The interlocking forms 2 and 3 are helical and are intended to advance the closure member 11 linearly along the axis of rotation 42 of the closure member 11 and the interlocking forms 2 and 3 relative to another member as the closure member 11 is rotated relative to the bone screw 10. A spatial reference for such rotation and linear movement is along the axis 42 (
The thrust surfaces 4 and 5 respectively of the external and internal interlocking forms 2 and 3 engage frictionally when the base 22 is rotated into the head 15. The thrust surfaces 4 and 5 are located on the trailing sides respectively of the crests 47 and 51, as referenced to the tightening direction movement of the base 22 into the head 15. In general, there is minimal contact between the clearance surfaces 53 and 55 when the base 22 is rotated in a tightening direction into the screw head 15 to allow rotation. The clearance surfaces 53 and 55 may frictionally engage when the base 22 is rotated in a reverse direction to remove it from the screw head 15.
Frictional engagement of the thrust surfaces 4 and 5 due to rotation causes the base 22 to be advanced linearly along the axis 42 into the screw head 15. However, once the base 22 “bottoms out” by contact of the lower surface 34 or the set point 38 with the rod 12 and the rod 12 may be unbent and pushed downwardly as far as it will go into the channel or seat 19, further rotation of the base 22 cannot result in further linear movement of the base 22 within the head 15. The interlocking forms 2 and 3 thereafter are radially locked together and each turn or pass of the forms 2 and 3 is preferably sufficiently snug with respect to turns of the opposite interlocking form to prevent either form 2 or 3 from slipping or sliding radially past one another upon application of additional torque or with application of forces due to usage by the patient.
The various compound, complex, curvate, linear or non-linear interlocking form arrangements of the present invention are intended to resist splaying tendencies of the arms 18. In particular, each thrust surface 4 and 5 of the interlocking forms 2 and 3 have a gripping, blocking, overlapping or splay resisting surface 59 or 60 respectively which is oriented in such a direction as to resist splaying of the arms 18 of the screw head 15 when the base 22 is rotated to a high degree of torque. On the external interlocking form 2, the splay resisting surface 59 is directed generally toward or faces the axis 42. Conversely, on the internal interlocking form 3, the splay resisting surface 60 is directed generally away from or faces away from the axis 42. Each of the surfaces 59 and 60 in this manner wrap over or around the opposite and block substantial radially relative movement there between. It is especially noted that the surfaces 59 and 60 are extensions of the interlocking forms 2 and 3 in an axial direction (that is parallel to the axis 42 or up and down as seen in
The bead 72 is located at a radius which is between or medial with respect to the root 45 and crest 47 of the external interlocking form 2. Similarly, the groove 74 is located at a radius which is medial to the root 49 and crest 51 of the internal interlocking form 3. The illustrated bead 72 and groove 74 are rounded and somewhat triangular in cross-section. Alternatively, the bead and groove 72 and 74 could be pointed and triangular, squared off, or semicircular. It should also be noted that the bead and groove 72 and 74 could be replaced by a medial groove formed in the external interlocking form 2 on the thrust surface 4 and a medial bead formed on the thrust surface 5 of the internal interlocking form 3. An inwardly facing surface 76 of the bead 72 forms the splay resisting surface 59 thereof, while an outwardly facing surface 78 of the groove 74 forms the splay resisting surface of the groove 74. Engagement of the splay resisting surfaces 76 and 78, respectively of the bead 72 and groove 74, resists tendencies of the arms 18 of the screw head 15 to splay when the closure base 22 is rotated into the head 15.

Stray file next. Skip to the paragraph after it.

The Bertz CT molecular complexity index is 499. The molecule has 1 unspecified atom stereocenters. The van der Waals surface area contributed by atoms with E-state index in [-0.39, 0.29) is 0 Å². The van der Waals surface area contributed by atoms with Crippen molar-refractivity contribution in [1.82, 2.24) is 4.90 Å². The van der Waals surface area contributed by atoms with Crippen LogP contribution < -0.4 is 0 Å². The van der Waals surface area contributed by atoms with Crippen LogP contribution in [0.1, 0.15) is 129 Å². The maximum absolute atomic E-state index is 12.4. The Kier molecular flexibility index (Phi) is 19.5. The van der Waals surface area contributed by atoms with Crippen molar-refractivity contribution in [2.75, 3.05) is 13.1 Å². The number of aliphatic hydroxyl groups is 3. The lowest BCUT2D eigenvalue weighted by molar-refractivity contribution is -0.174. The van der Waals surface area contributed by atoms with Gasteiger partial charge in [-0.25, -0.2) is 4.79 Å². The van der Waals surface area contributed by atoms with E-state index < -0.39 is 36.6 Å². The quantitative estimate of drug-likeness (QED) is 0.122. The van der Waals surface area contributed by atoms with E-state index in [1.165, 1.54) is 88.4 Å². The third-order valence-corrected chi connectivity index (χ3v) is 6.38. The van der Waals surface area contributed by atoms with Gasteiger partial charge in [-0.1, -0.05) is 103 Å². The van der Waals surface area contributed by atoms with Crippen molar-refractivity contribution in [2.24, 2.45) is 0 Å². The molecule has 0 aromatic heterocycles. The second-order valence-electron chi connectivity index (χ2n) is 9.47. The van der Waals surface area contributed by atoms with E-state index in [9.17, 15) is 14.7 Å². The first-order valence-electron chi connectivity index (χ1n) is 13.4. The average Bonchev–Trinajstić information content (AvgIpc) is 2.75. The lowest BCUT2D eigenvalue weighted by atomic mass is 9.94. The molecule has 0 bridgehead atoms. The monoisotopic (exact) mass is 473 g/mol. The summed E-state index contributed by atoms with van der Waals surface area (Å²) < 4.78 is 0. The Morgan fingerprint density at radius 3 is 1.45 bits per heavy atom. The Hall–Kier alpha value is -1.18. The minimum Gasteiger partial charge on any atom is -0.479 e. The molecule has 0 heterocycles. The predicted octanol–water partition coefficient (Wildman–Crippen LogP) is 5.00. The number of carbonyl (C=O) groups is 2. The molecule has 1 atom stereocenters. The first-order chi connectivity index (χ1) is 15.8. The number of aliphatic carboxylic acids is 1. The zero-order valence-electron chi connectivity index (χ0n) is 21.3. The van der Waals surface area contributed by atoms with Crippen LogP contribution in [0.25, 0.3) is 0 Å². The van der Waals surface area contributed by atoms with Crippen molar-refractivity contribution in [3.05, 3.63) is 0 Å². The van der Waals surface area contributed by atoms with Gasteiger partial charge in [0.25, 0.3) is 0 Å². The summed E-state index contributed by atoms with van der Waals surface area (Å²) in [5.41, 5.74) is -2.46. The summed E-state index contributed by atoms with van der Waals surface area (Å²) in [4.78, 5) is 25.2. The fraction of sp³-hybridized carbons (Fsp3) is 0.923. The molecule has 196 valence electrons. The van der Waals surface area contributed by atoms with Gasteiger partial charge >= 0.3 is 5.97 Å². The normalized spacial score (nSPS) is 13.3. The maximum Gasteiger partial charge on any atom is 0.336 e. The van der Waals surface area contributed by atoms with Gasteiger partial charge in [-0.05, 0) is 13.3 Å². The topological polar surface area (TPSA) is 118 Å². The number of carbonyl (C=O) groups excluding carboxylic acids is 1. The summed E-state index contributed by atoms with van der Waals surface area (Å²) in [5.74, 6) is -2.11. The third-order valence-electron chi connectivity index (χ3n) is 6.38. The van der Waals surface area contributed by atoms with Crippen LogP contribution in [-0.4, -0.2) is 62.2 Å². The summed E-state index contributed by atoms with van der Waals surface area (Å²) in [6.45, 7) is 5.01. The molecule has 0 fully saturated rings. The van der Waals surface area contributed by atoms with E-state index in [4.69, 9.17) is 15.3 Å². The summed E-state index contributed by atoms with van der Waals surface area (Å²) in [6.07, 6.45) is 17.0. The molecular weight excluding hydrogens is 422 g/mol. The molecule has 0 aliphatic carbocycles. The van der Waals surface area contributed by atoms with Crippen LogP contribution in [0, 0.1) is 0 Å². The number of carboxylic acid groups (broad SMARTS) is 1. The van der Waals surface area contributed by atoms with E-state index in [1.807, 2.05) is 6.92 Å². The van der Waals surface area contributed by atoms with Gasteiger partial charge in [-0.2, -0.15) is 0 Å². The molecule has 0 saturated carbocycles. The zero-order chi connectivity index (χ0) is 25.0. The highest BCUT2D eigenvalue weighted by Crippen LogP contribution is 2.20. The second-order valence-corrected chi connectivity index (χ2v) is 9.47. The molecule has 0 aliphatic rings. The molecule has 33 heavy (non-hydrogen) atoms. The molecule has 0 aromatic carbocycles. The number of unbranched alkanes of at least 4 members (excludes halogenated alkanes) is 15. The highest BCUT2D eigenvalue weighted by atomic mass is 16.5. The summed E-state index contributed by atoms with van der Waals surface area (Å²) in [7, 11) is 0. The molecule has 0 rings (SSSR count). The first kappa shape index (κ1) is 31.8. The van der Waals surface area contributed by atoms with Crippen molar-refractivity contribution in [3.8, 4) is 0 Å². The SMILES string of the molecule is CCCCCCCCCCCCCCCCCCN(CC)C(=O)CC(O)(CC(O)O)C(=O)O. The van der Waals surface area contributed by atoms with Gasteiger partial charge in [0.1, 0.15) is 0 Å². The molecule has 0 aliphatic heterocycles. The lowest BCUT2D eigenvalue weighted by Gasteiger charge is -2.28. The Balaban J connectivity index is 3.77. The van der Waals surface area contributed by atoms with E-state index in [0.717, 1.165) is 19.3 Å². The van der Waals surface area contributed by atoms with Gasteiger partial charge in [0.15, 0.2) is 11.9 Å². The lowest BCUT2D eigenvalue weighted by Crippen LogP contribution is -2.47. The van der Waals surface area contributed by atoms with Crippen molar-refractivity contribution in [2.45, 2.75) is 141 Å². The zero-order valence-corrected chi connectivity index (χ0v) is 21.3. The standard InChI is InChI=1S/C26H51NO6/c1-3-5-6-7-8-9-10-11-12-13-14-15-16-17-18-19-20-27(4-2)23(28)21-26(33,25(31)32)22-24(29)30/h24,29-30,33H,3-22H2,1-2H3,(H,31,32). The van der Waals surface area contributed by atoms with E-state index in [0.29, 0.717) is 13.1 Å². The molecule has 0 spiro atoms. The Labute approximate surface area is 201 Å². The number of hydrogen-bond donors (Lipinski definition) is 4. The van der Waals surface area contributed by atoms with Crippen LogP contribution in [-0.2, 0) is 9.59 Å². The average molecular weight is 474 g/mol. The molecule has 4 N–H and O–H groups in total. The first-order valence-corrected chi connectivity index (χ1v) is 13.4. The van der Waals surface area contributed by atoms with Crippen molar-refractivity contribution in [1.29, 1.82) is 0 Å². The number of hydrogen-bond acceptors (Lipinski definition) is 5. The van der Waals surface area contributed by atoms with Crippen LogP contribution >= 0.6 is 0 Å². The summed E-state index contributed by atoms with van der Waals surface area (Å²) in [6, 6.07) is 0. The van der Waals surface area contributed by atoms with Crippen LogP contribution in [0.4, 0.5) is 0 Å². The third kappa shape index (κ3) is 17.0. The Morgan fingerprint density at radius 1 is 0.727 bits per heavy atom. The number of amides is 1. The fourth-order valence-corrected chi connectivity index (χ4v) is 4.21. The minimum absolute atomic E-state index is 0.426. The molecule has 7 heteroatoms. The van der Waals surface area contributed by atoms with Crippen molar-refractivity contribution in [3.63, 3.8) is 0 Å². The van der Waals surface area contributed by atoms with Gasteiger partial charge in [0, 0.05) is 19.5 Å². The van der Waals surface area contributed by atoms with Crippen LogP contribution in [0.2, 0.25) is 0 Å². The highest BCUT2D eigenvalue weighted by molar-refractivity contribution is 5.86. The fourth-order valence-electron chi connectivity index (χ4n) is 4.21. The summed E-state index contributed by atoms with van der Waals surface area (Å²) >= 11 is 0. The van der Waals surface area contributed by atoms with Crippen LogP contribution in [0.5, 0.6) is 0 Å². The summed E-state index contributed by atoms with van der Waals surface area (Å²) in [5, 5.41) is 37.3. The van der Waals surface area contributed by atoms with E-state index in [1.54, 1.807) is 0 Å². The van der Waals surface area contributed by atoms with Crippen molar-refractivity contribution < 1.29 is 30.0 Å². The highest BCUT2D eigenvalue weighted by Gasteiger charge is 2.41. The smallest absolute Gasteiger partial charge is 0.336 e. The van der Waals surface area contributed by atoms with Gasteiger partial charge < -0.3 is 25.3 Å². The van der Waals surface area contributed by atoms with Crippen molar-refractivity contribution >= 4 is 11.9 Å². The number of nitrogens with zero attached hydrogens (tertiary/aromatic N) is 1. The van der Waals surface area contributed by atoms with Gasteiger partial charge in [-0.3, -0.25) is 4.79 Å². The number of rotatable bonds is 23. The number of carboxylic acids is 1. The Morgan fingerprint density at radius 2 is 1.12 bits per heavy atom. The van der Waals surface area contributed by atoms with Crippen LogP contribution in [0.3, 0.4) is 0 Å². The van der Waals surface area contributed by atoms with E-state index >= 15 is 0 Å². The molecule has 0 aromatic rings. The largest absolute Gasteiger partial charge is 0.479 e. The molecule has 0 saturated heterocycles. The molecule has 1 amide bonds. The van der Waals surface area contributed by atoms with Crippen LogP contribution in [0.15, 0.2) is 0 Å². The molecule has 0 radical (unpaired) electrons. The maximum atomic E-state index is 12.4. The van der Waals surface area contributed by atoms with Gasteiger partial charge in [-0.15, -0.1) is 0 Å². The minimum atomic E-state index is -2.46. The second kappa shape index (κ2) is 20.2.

FIGS. 6 to 16 illustrate further variations in the paired interlocking forms of the present invention. In each case the base closure and bone screw, except as noted with respect to the interlocking forms, of the variations shown in FIGS. 6 to 14 are essentially the same as those shown in FIGS. 1 to 4, so only differing detail of the interlocking form structure will be described in detail and reference is made to the description given for FIGS. 1 to 4 for the remaining detail.
Similarly, the thrust surface 87 of the internal interlocking form 86 includes a mating or complementary axially oriented or cylindrical shoulder 97 which forms a splay resisting surface 98. Engagement of the splay resisting surfaces 95 and 98 resists tendencies of the arms 99 of the head 88 to splay when the plug or base 85 is rotated into the head 88 and torqued tightly or at later times during usage. It is foreseen that a variation of the axial shoulder interlocking form would provide shoulders at inclined angles (not shown) to the axis 83. The illustrated splay resisting shoulder 94 is formed by a rectangular cross-section bead 100 formed on the thrust surface 84 of the external interlocking form 81. Similarly, splay resisting shoulder 97 is formed by a somewhat rectangularly cross-section shaped bead or foot portion 101 adjacent a groove 102 for receiving bead 100 and formed in the thrust surface 87 of the internal interlocking form 86. The interlocking forms 81 and 86 have a general flange-like shape configuration when viewed in cross-section that is also some what L-shaped with the beads 100 and 101 forming feet of the flange shape that overlap and lock so as to prevent substantial radial movement of the arms 99 of the bone screw 89 relative to the closure plug base 85.